The bishops’ ban, to say the least, lacked nuance, making no distinction between politicians and others who would use a church-affiliated venue to promote policies condemned by the bishops, and those invited to speak on unrelated public policy issues. Further, the policy failed to take into account that the bishops have little practical say over the administration of most Catholic universities, which are typically overseen by boards of directors made up largely of laypeople.
Who gets a pass
The policy, moreover, was largely impossible to enforce. When Vice President Dick Cheney spoke at The Catholic University of America in Washington in 2005 to address the question of Social Security reform, few took note that he was opposed to a church-supported constitutional amendment banning gay marriage, to say nothing of his advocacy of the “intrinsic evil” of torture. He got a pass.
Likewise, when President George W. Bush spoke at St. Vincent College in Latrobe, Pa., at its commencement, few if any objections were raised to the president’s position on embryonic stem cell research (his administration was at odds with the bishops in this area), or the president’s support for exceptions to a total ban on abortion, or his failure to call for a repeal of Roe v. Wade. (There were some protestors, students and professors mostly, who objected to the Bush record on war and torture.)
Still, the ban on honors and platforms provided support to bishops and others who would use it to make partisan attacks and arguments.
“We know ... that adherents of one political party would place us squarely on the road to suicide as a people,” wrote Rockford, Ill., Bishop Thomas Doran in 2006. Said Doran: “No doubt, we shall soon outstrip the Nazis in doing human beings to death.”
Wrote papal biographer and influential conservative pundit George Weigel: “The Republican Party is a more secure platform from which Catholics can work on the great issues of the day than a party in thrall to abortion ‘rights,’ gay activism, and a utilitarian approach to the biotech future that is disturbingly reminiscent of Brave New World.”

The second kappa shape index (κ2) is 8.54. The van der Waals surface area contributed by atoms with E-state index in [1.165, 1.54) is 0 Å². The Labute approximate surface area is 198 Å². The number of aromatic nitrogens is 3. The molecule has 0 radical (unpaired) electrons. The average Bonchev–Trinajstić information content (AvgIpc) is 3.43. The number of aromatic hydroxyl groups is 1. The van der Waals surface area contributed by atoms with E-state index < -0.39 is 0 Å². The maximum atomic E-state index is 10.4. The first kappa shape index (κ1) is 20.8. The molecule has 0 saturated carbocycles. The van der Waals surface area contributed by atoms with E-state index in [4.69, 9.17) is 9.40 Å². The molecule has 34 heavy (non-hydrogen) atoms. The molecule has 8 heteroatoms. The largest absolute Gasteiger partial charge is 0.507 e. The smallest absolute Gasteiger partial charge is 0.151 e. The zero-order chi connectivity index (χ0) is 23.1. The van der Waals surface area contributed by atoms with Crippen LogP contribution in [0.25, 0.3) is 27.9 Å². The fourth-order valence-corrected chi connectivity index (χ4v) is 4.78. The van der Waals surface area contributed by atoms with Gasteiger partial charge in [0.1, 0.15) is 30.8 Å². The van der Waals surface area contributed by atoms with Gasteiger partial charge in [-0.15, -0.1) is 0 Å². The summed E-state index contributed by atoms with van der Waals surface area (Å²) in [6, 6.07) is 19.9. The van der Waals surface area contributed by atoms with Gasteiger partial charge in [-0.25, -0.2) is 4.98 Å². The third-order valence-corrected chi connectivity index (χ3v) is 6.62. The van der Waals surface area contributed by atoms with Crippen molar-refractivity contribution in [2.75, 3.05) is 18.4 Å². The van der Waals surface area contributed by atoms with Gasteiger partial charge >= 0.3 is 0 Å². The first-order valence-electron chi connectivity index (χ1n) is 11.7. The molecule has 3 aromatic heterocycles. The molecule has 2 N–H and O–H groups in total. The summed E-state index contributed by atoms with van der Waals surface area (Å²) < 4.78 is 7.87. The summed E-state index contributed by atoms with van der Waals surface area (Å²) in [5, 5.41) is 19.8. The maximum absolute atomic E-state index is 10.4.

Just last month, Robert W. Finn, bishop of the Kansas City-St. Joseph, Mo., diocese, declared before an audience of Missouri and Kansas antiabortion advocates, “We are at war!” The combatants in this struggle “may be atheists or agnostics, or of any religion, including Christian or Catholic” who oppose the church’s efforts to make abortion illegal. (Finn heads a diocese where a favored parish recently offered a Mass for which the intention was the “conversion of Barack Obama.”)
In his speech, Finn noted that “those who vied for the leadership of our country last November offered Americans a clear choice in this regard,” which might come as news to those who thought John McCain’s priorities, whatever his political posturing, did not include overturning Roe v. Wade. In fact, McCain famously waffled on the issue during his many years in the Senate and, according to testimony from his pro-life congressional colleagues, frequently stood in the way of legislative efforts to restrict abortion.
Earlier this month, Scranton, Pa., Bishop Robert Martino continued his strange crusade against his state’s junior senator, Democrat Robert Casey. Casey, with a largely pro-life voting record, is slated to give the commencement address at King’s College in Wilkes Barre.
Martino’s litmus test this time was Casey’s vote in favor of the nomination of Kathleen Sebelius to head the Department of Health and Human Services. “I do not believe [Casey] has the moral stature to stand before the graduates of a Catholic college to address them about their futures and the challenges they will face when on the most important issue of the day -- the sanctity of human life -- he cannot muster the courage to oppose the pro-abortion agenda which is currently being promoted in Washington,” said Martino.
It did not seem to matter to Martino that the country might need a HHS chief in the midst of a pandemic flu outbreak or that, whatever Sebelius’ merits, the pro-choice Obama administration would have a pro-choice HHS department head.
Meanwhile, New Orleans Bishop Alfred Hughes says he will boycott commencement at that city’s Xavier University because the featured speaker is Donna Brazile. Brazile, a New Orleans native who has worked tirelessly to help the city rebuild after Hurricane Katrina, is most certainly pro-choice, but is also known for urging Democrats to be less doctrinaire on the issue.
In Catholic Democratic Party circles it is frequently said that only a small number, a handful really, of conservative bishops are banging the drum for the Republican Party. And yet, more than 60 U.S. bishops have expressed opposition to the Notre Dame Obama speech. Why is it assumed by progressives that most of those who remain silent do so because they support a more liberal line?
No, the goalposts have shifted in the U.S. episcopacy in the past decade -- and they have swerved in a decidedly rightward tilt on both the ecclesial and political spectrums.